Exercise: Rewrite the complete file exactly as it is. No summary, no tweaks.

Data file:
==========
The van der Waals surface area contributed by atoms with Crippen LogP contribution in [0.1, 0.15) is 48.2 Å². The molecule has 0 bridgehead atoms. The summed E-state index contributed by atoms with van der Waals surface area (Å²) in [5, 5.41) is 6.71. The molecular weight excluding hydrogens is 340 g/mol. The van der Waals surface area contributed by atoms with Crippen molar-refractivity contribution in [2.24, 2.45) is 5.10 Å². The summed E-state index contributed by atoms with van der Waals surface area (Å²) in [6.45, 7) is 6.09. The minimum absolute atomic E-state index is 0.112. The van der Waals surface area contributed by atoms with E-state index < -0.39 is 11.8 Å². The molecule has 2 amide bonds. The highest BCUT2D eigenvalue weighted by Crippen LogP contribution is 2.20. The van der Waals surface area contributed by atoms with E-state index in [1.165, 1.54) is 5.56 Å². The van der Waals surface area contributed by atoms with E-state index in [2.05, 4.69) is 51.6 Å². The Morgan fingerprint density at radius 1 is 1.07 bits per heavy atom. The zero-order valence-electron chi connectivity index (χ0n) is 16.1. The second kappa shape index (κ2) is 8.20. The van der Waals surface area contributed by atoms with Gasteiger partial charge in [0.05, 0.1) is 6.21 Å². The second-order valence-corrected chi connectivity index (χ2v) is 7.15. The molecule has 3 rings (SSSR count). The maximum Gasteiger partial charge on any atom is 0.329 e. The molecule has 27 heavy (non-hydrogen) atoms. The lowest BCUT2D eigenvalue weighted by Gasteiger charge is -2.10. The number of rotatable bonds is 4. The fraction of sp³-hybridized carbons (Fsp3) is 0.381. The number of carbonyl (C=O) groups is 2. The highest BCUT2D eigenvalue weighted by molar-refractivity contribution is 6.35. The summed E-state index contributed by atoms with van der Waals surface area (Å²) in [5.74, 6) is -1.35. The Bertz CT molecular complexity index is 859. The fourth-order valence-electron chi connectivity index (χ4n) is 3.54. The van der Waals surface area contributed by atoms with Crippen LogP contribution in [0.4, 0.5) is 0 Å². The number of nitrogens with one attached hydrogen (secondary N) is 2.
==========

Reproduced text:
The van der Waals surface area contributed by atoms with Crippen LogP contribution in [0.1, 0.15) is 48.2 Å². The molecule has 0 bridgehead atoms. The summed E-state index contributed by atoms with van der Waals surface area (Å²) in [5, 5.41) is 6.71. The molecular weight excluding hydrogens is 340 g/mol. The van der Waals surface area contributed by atoms with Crippen molar-refractivity contribution in [2.24, 2.45) is 5.10 Å². The summed E-state index contributed by atoms with van der Waals surface area (Å²) in [6.45, 7) is 6.09. The minimum absolute atomic E-state index is 0.112. The van der Waals surface area contributed by atoms with E-state index < -0.39 is 11.8 Å². The molecule has 2 amide bonds. The highest BCUT2D eigenvalue weighted by Crippen LogP contribution is 2.20. The van der Waals surface area contributed by atoms with E-state index in [1.165, 1.54) is 5.56 Å². The van der Waals surface area contributed by atoms with E-state index in [2.05, 4.69) is 51.6 Å². The Morgan fingerprint density at radius 1 is 1.07 bits per heavy atom. The zero-order valence-electron chi connectivity index (χ0n) is 16.1. The second kappa shape index (κ2) is 8.20. The van der Waals surface area contributed by atoms with Gasteiger partial charge in [0.05, 0.1) is 6.21 Å². The second-order valence-corrected chi connectivity index (χ2v) is 7.15. The molecule has 3 rings (SSSR count). The maximum Gasteiger partial charge on any atom is 0.329 e. The molecule has 27 heavy (non-hydrogen) atoms. The lowest BCUT2D eigenvalue weighted by Gasteiger charge is -2.10. The number of rotatable bonds is 4. The fraction of sp³-hybridized carbons (Fsp3) is 0.381. The number of carbonyl (C=O) groups is 2. The highest BCUT2D eigenvalue weighted by molar-refractivity contribution is 6.35. The summed E-state index contributed by atoms with van der Waals surface area (Å²) in [5.74, 6) is -1.35. The Bertz CT molecular complexity index is 859. The fourth-order valence-electron chi connectivity index (χ4n) is 3.54. The van der Waals surface area contributed by atoms with Crippen LogP contribution in [0.4, 0.5) is 0 Å². The number of nitrogens with one attached hydrogen (secondary N) is 2.